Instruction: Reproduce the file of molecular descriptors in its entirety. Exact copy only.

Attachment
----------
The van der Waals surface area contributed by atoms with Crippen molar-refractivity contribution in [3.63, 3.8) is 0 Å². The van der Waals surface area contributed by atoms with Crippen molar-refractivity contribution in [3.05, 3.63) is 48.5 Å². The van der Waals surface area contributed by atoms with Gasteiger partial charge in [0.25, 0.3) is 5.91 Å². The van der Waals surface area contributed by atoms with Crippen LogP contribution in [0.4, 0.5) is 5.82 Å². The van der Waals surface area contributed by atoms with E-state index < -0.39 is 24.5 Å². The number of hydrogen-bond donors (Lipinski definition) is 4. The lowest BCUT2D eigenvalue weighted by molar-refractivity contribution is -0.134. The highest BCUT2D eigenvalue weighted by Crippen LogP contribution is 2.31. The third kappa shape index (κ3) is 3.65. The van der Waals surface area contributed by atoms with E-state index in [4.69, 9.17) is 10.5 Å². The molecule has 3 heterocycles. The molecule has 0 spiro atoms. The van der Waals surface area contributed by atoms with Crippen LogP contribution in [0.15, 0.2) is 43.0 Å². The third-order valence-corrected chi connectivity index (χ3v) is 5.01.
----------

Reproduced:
The van der Waals surface area contributed by atoms with Crippen molar-refractivity contribution in [3.63, 3.8) is 0 Å². The van der Waals surface area contributed by atoms with Crippen molar-refractivity contribution in [3.05, 3.63) is 48.5 Å². The van der Waals surface area contributed by atoms with Gasteiger partial charge in [0.25, 0.3) is 5.91 Å². The van der Waals surface area contributed by atoms with Crippen LogP contribution in [0.4, 0.5) is 5.82 Å². The van der Waals surface area contributed by atoms with E-state index < -0.39 is 24.5 Å². The number of hydrogen-bond donors (Lipinski definition) is 4. The lowest BCUT2D eigenvalue weighted by molar-refractivity contribution is -0.134. The highest BCUT2D eigenvalue weighted by Crippen LogP contribution is 2.31. The third kappa shape index (κ3) is 3.65. The van der Waals surface area contributed by atoms with E-state index in [4.69, 9.17) is 10.5 Å². The molecule has 3 heterocycles. The molecule has 0 spiro atoms. The van der Waals surface area contributed by atoms with Crippen LogP contribution in [0.15, 0.2) is 43.0 Å². The third-order valence-corrected chi connectivity index (χ3v) is 5.01.